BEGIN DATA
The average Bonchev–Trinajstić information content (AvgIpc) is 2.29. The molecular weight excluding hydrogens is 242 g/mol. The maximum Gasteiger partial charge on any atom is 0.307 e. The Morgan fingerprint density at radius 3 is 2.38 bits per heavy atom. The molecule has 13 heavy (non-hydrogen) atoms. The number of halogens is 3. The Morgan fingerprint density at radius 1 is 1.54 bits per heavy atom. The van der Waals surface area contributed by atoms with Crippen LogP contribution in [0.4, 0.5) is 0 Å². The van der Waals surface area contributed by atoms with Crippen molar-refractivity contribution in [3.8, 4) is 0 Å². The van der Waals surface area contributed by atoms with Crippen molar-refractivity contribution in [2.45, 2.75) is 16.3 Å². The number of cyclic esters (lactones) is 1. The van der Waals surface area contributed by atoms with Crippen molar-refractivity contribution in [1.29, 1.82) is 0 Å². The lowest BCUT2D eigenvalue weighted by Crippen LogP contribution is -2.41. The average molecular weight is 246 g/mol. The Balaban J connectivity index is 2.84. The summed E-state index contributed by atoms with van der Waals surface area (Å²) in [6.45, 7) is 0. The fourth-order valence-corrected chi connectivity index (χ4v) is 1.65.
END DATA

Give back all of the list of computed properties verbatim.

The average Bonchev–Trinajstić information content (AvgIpc) is 2.29. The molecular weight excluding hydrogens is 242 g/mol. The maximum Gasteiger partial charge on any atom is 0.307 e. The Morgan fingerprint density at radius 3 is 2.38 bits per heavy atom. The molecule has 13 heavy (non-hydrogen) atoms. The number of halogens is 3. The Morgan fingerprint density at radius 1 is 1.54 bits per heavy atom. The van der Waals surface area contributed by atoms with Crippen LogP contribution in [0.4, 0.5) is 0 Å². The van der Waals surface area contributed by atoms with Crippen molar-refractivity contribution in [3.8, 4) is 0 Å². The van der Waals surface area contributed by atoms with Crippen molar-refractivity contribution in [2.45, 2.75) is 16.3 Å². The number of cyclic esters (lactones) is 1. The van der Waals surface area contributed by atoms with Crippen molar-refractivity contribution in [1.29, 1.82) is 0 Å². The lowest BCUT2D eigenvalue weighted by Crippen LogP contribution is -2.41. The average molecular weight is 246 g/mol. The Balaban J connectivity index is 2.84. The summed E-state index contributed by atoms with van der Waals surface area (Å²) in [6.45, 7) is 0. The fourth-order valence-corrected chi connectivity index (χ4v) is 1.65.